Presently, 24 countries have 1,000 or more dialup subscribers, 19 have more than 5,000 and 6 have over 20,000 subscribers (see the table). Although exact data on the number of rural vs. urban users has proved difficult to obtain, the clustering of ISPs and POPs within major cities suggests that users in the cities and towns greatly outnumber rural users. There are now local Internet Society chapters in all the regions of SSA and in most of the countries with large Internet user populations.

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Internet Access Cost

Currently, the average total cost of using a local dialup account for 20 hours is about U.S.$68/month. These costs include usage fees and local-call telephone time, but not telephone line rental. ISP subscription charges range from U.S.$10 to $100 a month. Cost of subscription is typically paid in local currency. The huge variance in subscription charges is a reflection of the different maturity levels of the markets, the varying tariff policies of the telecom operators, and the different regulations on private wireless data services and on access to international telecommunications bandwidth across the region’s countries.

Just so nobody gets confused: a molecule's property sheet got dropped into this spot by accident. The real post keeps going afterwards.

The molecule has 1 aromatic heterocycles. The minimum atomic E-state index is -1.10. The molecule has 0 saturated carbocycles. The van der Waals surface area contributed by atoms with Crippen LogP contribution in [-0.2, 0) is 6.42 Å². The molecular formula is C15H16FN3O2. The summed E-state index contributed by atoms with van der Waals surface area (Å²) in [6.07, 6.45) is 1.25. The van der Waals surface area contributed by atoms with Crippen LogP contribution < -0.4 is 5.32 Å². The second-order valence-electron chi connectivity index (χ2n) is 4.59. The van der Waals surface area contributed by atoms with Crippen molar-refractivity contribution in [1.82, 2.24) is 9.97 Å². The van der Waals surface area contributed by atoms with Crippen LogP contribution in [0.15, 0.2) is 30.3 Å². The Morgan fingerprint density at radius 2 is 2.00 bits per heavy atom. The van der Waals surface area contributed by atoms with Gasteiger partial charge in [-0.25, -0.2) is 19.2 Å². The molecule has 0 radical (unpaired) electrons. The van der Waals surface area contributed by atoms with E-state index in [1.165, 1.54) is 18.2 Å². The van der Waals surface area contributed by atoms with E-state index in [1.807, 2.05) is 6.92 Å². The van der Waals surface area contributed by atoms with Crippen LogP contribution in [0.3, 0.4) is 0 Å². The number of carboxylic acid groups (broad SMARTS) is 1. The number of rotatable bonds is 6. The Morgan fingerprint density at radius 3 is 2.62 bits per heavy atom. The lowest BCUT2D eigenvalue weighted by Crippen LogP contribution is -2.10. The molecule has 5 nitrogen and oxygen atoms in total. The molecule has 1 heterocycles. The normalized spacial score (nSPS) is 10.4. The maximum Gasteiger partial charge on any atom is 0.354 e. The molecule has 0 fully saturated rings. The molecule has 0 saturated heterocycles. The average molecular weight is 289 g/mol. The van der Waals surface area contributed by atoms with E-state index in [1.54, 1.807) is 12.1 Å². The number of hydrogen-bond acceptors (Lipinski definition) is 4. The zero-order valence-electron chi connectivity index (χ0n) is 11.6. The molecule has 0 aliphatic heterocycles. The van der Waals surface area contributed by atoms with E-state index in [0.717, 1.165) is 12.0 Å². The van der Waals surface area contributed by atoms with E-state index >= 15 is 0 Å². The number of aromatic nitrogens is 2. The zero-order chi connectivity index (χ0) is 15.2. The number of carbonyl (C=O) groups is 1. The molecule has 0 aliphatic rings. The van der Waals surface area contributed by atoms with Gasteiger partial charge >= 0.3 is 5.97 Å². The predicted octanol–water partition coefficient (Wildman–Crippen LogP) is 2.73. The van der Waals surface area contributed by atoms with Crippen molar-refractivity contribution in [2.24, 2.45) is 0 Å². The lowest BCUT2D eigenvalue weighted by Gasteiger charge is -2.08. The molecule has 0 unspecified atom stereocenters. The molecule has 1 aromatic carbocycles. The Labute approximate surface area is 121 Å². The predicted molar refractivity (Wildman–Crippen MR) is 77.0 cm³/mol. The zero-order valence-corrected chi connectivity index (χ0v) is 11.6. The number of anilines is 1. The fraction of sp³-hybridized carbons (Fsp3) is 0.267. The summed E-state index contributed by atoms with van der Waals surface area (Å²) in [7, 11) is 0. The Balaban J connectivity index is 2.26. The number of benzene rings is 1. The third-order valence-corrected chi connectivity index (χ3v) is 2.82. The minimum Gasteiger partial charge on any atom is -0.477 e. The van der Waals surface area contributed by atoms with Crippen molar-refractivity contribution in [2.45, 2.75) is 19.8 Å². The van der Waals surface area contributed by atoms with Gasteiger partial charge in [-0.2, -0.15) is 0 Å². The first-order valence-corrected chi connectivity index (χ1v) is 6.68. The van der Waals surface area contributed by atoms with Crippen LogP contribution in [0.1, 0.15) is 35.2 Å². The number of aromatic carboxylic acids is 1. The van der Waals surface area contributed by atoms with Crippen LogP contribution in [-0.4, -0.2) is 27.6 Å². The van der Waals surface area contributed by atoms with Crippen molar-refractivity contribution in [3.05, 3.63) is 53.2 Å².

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The capital cities of most countries in SSA now have more than one ISP. There are about 575 public ISPs across the region (excluding South Africa, where the market has consolidated into three major players with 90% of the market and 75 small players with the remainder). Five countries have 10 or more active ISPs. Fifteen countries have five or more ISPs, and 20 countries have only one ISP. Although Ethiopia and Mauritius are the only countries where a monopoly ISP is still national policy (where private companies are barred from reselling Internet services), there are other countries in which this practice still continues, predominantly in the Sahel sub-region where markets are small.

In response to the high cost of Internet services and the slow speed of the Web, and also because of the overriding importance of email, lower-cost, email-only services have been launched by many ISPs. A large proportion of users also access the free Web-based services such as Hotmail, Yahoo!, and Excite. These services can be more costly and cumbersome than using standard email software because extra online time is needed to maintain the connection to the remote site. However, they provide the added advantages of anonymity and perhaps greater perceived stability than a local ISP, which may not be in business next year.